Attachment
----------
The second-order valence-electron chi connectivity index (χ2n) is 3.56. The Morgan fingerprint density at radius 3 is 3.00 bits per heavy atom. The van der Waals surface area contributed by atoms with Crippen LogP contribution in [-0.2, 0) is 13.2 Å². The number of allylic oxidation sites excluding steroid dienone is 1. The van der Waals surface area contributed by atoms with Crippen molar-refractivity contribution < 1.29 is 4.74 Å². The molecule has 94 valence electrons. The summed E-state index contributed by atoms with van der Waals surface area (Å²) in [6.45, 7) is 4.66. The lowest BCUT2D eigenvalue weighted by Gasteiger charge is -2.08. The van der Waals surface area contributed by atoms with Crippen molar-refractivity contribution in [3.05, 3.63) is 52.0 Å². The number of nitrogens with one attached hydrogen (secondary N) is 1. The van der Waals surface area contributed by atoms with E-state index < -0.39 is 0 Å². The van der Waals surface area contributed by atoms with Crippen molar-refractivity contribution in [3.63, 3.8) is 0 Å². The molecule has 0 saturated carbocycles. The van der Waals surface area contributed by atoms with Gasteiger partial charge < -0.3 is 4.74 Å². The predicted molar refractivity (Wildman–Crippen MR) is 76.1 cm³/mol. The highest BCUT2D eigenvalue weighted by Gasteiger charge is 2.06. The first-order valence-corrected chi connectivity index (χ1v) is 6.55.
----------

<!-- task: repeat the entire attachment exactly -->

The second-order valence-electron chi connectivity index (χ2n) is 3.56. The Morgan fingerprint density at radius 3 is 3.00 bits per heavy atom. The van der Waals surface area contributed by atoms with Crippen LogP contribution in [-0.2, 0) is 13.2 Å². The number of allylic oxidation sites excluding steroid dienone is 1. The van der Waals surface area contributed by atoms with Crippen molar-refractivity contribution < 1.29 is 4.74 Å². The molecule has 94 valence electrons. The summed E-state index contributed by atoms with van der Waals surface area (Å²) in [6.45, 7) is 4.66. The lowest BCUT2D eigenvalue weighted by Gasteiger charge is -2.08. The van der Waals surface area contributed by atoms with Crippen molar-refractivity contribution in [3.05, 3.63) is 52.0 Å². The number of nitrogens with one attached hydrogen (secondary N) is 1. The van der Waals surface area contributed by atoms with E-state index < -0.39 is 0 Å². The van der Waals surface area contributed by atoms with Crippen molar-refractivity contribution in [3.63, 3.8) is 0 Å². The molecule has 0 saturated carbocycles. The van der Waals surface area contributed by atoms with Gasteiger partial charge < -0.3 is 4.74 Å². The predicted molar refractivity (Wildman–Crippen MR) is 76.1 cm³/mol. The highest BCUT2D eigenvalue weighted by Gasteiger charge is 2.06. The first-order valence-corrected chi connectivity index (χ1v) is 6.55.